Single Message Transformations - The Swiss Army Knife of Kafka Connect
Do you remember Angus "Mac" MacGyver? The always creative protagonist of the popular 80ies/90ies TV show, who could solve about any problem with nothing more than a Swiss Army knife, duct tape, shoe strings and a paper clip?
The single message transformations (SMTs) of Kafka Connect are almost as versatile as MacGyver’s Swiss Army knife:
How to change the timezone or format of date/time message fields?
How to change the topic a specific message gets sent to?
How to filter out specific records?
SMTs can be the answer to these and many other questions that come up in the context of Kafka Connect. Applied to source or sink connectors, SMTs allow to modify Kafka records before they are sent to Kafka, or after they are consumed from a topic, respectively.
The Emitter Parameter Pattern for Flexible SPI Contracts
For libraries and frameworks it’s a common requirement to make specific aspects customizeable via service provider interfaces (SPIs): contracts to be implemented by the application developer, which then are invoked by framework code, adding new or replacing existing functionality.
Often times, the method implementations of such an SPI need to return value(s) to the framework. An alternative to return values are "emitter parameters": passed by the framework to the SPI method, they offer an API for receiving value(s) via method calls. Certainly not revolutionary or even a new idea, I find myself using emitter parameters more and more in libraries and frameworks I work on. Hence I’d like to discuss some advantages I perceive about the emitter parameter pattern.
Plug-in Architectures With Layrry and the Java Module System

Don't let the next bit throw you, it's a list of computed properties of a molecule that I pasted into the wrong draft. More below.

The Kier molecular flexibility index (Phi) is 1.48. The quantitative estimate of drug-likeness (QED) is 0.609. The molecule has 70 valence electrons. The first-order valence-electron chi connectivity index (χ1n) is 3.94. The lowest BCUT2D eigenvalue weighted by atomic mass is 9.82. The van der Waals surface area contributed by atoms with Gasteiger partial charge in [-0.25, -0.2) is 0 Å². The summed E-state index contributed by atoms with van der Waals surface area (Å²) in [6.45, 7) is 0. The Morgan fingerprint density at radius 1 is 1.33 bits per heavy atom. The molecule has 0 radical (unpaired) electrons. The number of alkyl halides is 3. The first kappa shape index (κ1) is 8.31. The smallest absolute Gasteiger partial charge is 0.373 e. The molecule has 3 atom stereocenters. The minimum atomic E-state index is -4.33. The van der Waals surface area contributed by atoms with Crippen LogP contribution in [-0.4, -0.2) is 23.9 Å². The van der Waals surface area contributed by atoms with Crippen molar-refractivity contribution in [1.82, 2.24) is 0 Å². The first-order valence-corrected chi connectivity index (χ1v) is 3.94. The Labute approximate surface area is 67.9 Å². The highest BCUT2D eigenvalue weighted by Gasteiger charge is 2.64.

Making applications extensible with some form of plug-ins is a very common pattern in software design: based on well-defined APIs provided by the application core, plug-ins can customize an application’s behavior and provide new functionality. Examples include desktop applications like IDEs or web browsers, build tools such as Apache Maven or Gradle, as well as server-side applications such as Apache Kafka Connect, a runtime for Kafka connectors plug-ins.
In this post I’m going to explore how the Java Platform Module System's notion of module layers can be leveraged for implementing plug-in architectures on the JVM. We’ll also discuss how Layrry, a launcher and runtime for layered Java applications, can help with this task.
Introducing Layrry: A Launcher and API for Modularized Java Applications
One of the biggest changes in recent Java versions has been the introduction of the module system in Java 9. It allows to organize Java applications and their dependencies in strongly encapsulated modules, utilizing explicit and well-defined module APIs and relationships.
In this post I’m going to introduce the Layrry open-source project, a launcher and Java API for executing modularized Java applications. Layrry helps Java developers to assemble modularized applications from dependencies using their Maven coordinates and execute them using module layers. Layers go beyond the capabilities of the "flat" module path specified via the --module-path parameter of the java command, e.g. allowing to use multiple versions of one module within one and the same application.
Reworking Git Branches with git filter-branch
Within Debezium, the project I’m working on at Red Hat, we recently encountered an "interesting" situation where we had to resolve a rather difficult merge conflict. As others where interested in how we addressed the issue, and also for our own future reference, I’m going to give a quick run down of the problem we encountered and how we solved it.